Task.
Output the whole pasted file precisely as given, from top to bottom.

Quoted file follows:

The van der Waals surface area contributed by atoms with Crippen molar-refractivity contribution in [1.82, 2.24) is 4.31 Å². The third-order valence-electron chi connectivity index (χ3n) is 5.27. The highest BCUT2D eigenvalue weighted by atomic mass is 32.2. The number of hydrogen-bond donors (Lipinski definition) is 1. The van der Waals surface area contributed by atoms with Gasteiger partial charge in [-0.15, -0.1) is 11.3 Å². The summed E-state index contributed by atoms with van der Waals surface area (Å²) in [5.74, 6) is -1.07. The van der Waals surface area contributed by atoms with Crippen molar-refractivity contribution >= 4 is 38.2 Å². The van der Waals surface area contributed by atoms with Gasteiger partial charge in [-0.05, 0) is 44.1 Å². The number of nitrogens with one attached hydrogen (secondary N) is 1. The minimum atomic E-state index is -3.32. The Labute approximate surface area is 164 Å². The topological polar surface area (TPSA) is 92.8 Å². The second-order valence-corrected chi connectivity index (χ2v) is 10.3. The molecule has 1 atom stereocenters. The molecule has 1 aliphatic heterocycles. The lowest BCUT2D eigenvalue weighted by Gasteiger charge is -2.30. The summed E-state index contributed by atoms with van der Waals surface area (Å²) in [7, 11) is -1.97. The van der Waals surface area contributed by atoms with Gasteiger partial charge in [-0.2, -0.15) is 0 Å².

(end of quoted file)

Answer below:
The van der Waals surface area contributed by atoms with Crippen molar-refractivity contribution in [1.82, 2.24) is 4.31 Å². The third-order valence-electron chi connectivity index (χ3n) is 5.27. The highest BCUT2D eigenvalue weighted by atomic mass is 32.2. The number of hydrogen-bond donors (Lipinski definition) is 1. The van der Waals surface area contributed by atoms with Gasteiger partial charge in [-0.15, -0.1) is 11.3 Å². The summed E-state index contributed by atoms with van der Waals surface area (Å²) in [5.74, 6) is -1.07. The van der Waals surface area contributed by atoms with Crippen molar-refractivity contribution >= 4 is 38.2 Å². The van der Waals surface area contributed by atoms with Gasteiger partial charge in [-0.05, 0) is 44.1 Å². The number of nitrogens with one attached hydrogen (secondary N) is 1. The minimum atomic E-state index is -3.32. The Labute approximate surface area is 164 Å². The topological polar surface area (TPSA) is 92.8 Å². The second-order valence-corrected chi connectivity index (χ2v) is 10.3. The molecule has 1 atom stereocenters. The molecule has 1 aliphatic heterocycles. The lowest BCUT2D eigenvalue weighted by Gasteiger charge is -2.30. The summed E-state index contributed by atoms with van der Waals surface area (Å²) in [7, 11) is -1.97. The van der Waals surface area contributed by atoms with Gasteiger partial charge in [-0.2, -0.15) is 0 Å².